How getting arthritis at 28 changed my relationship with my body
I felt my body had betrayed me (Picture: Ella Byworth for Metro.co.uk)

It’s hard not to feel betrayed by your body when it decides to give you a degenerative condition when you’re 28.

Obviously, compared to many other people with far worse conditions, I’ve got it easy.

Living with arthritis – What is it, who can get it and how can you treat it?

The worst thing my condition gives me is pain and reduced movement – it’s not going to kill me.

But, let’s be honest, no-one wants pain and reduced movement when they’re in their late 20s. It’s not a barrel of laughs.

And, with it being National Arthritis Week, now is a good time to talk about it.

My symptoms were minor to begin with. One of my big toes was hurting a bit when I wore heels (which were never more than a couple of inches high, because heels are to me what ice is to Bambi).

So I stopped wearing heels, but the pain didn’t go away.

I went to the doctor’s and spent a year pestering them for tests until I finally got a diagnosis of osteoarthritis in the joints of both my big toes.

Their response was to shrug, call it ‘wear and tear’ and tell me to wear trainers. All the time the pain was getting worse and worse.

How getting arthritis at 28 changed my relationship with my body
Sensible footwear is now my only footwear (Picture: Ella Byworth for metro.co.uk)

An occasional twinge had turned into a permanent dull pain, with sharp flare-ups.

On an especially low day, I had to sit on a wall and rest only a two minute walk from my front door, because the pain was so bad that I couldn’t physically make it to my house.

That was after a short trip to my local shops. I couldn’t even pop to Tesco without arthritis hindering me.

I was furious with my body for doing this to me.

Now, me and my body don’t always have the best relationship (I’d prefer it if it would give the acne a rest, to be honest), but I’ve never treated it badly.

I’ve never been anything close to overweight. I never forced my feet into ridiculous pointy high-heeled shoes (comfort is WAY above fashion in my list of priorities). I eat well.

I never did any of the classic arthritis-giving exercises, like ballet or running on hard surfaces.

At the time I got my diagnosis I was doing weekly Pilates, for crying out loud. Just about the most joint-friendly form of exercise you can do.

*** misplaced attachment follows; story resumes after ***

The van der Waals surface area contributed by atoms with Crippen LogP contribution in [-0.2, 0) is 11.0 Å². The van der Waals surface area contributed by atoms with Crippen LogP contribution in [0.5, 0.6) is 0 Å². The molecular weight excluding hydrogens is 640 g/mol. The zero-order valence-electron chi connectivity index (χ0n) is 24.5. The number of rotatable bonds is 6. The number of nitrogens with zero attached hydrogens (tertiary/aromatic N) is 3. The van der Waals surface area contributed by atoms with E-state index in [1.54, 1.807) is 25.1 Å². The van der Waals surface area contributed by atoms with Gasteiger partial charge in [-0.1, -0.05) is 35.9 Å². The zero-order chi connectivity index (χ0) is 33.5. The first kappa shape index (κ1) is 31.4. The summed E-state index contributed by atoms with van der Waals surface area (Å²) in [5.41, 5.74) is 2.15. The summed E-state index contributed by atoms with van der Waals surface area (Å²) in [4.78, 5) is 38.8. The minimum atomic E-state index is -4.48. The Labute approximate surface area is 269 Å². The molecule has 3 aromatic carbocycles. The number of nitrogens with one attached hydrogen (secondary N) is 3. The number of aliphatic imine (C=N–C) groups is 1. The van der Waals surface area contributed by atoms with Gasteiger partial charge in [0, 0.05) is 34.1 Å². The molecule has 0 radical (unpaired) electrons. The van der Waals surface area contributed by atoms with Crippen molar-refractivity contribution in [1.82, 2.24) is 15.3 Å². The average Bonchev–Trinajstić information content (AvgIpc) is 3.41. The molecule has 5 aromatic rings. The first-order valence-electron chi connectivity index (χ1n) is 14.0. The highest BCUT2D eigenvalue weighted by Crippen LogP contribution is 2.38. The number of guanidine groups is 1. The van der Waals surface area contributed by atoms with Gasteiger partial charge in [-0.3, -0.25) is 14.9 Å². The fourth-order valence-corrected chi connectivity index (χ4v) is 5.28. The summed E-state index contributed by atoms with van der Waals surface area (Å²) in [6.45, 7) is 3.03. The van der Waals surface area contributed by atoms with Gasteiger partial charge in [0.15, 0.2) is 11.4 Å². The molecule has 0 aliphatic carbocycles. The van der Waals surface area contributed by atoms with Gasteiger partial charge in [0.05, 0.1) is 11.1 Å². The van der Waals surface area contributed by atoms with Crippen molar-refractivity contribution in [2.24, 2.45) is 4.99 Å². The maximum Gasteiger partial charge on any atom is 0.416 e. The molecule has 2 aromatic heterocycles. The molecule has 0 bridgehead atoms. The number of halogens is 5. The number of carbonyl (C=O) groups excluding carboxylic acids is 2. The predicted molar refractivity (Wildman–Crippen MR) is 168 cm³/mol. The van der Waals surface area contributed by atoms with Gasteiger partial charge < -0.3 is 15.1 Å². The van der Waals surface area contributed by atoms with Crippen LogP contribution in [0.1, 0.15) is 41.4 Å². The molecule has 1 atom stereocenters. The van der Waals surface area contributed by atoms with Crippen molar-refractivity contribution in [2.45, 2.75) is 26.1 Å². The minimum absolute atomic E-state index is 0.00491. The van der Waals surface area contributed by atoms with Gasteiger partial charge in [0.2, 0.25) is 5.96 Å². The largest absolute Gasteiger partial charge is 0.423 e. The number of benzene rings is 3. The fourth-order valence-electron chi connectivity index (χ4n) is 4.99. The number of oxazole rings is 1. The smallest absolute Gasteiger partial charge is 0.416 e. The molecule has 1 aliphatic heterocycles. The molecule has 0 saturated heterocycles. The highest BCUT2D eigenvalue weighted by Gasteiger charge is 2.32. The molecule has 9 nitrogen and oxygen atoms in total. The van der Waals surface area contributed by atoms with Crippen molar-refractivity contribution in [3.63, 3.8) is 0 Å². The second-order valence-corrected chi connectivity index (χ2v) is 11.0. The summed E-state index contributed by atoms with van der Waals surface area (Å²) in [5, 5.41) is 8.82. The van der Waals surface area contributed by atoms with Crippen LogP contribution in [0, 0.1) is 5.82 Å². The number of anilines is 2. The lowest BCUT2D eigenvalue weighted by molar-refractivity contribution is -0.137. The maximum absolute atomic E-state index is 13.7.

How getting arthritis at 28 changed my relationship with my body
I was looking after my body (Picture: Ella Byworth for Metro.co.uk)

My biggest ‘crime’ was that my posture wasn’t great. My feet rolled inwards, putting more weight on my big toe joints. (PEOPLE – CORRECT YOUR POSTURE.)

After my diagnosis I started compulsively observing people’s postures, wondering why all these people with MUCH worse feet alignment than me were fine, while I’d managed to get the old-person illness.

And I was deeply worried about my future. At the time of my diagnosis, a doctor told me that I can expect about 10 years to pass before my arthritis would deteriorate to the point of needing serious medical intervention.

So, before I’m 40 then. Great.

After a bit of wallowing, I realised I had to take control of the situation.

I started seeing an osteopath and following the exercises he gave me. I replaced all my shoes with uglier yet more expensive arthritis-friendly shoes.

It was pointed out to me that, while it sucked that I’d got this condition so young, my youth actually went in my favour when it came to treating the arthritis.

I’m not a 70-year-old who suddenly has to master Pilates in order to treat her arthritis. I’m already in good shape, and it’s easier to stay that way than get that way.

I made some changes to my diet, including adding in some vitamin supplements, eating more fish and cutting down on caffeine (man, I miss coffee).

I’m more aware of my body than I was before it started causing me pain, but that also means that I have a constant reminder to take care of it.

If I let my exercises slide, you can bet my feet will let me know about it.

But, while I’m treating my body better than ever, I’m still wary of it. I can’t just relax and enjoy it.

If my friends want to go for a walk, or spend a day strolling around a museum, I’m scared of ruining their day by hitting my walking limit and forcing them to go home early.

At parties I’m torn between dancing, enjoying the moment, and sucking up the pain for days afterwards, or taking it easy and sitting out most of the dancing.

I’m in less pain now than I have been in the last couple of years. I’m not wallowing in pity anymore.

But it’s hard not to feel a bit angry with your body when you can’t wear heels on your wedding day, or climb a mountain with your nephews.

You can find more information on arthritis and treatments for it at Arthritis Research UK. If you think you have arthritis, make an appointment with your GP.

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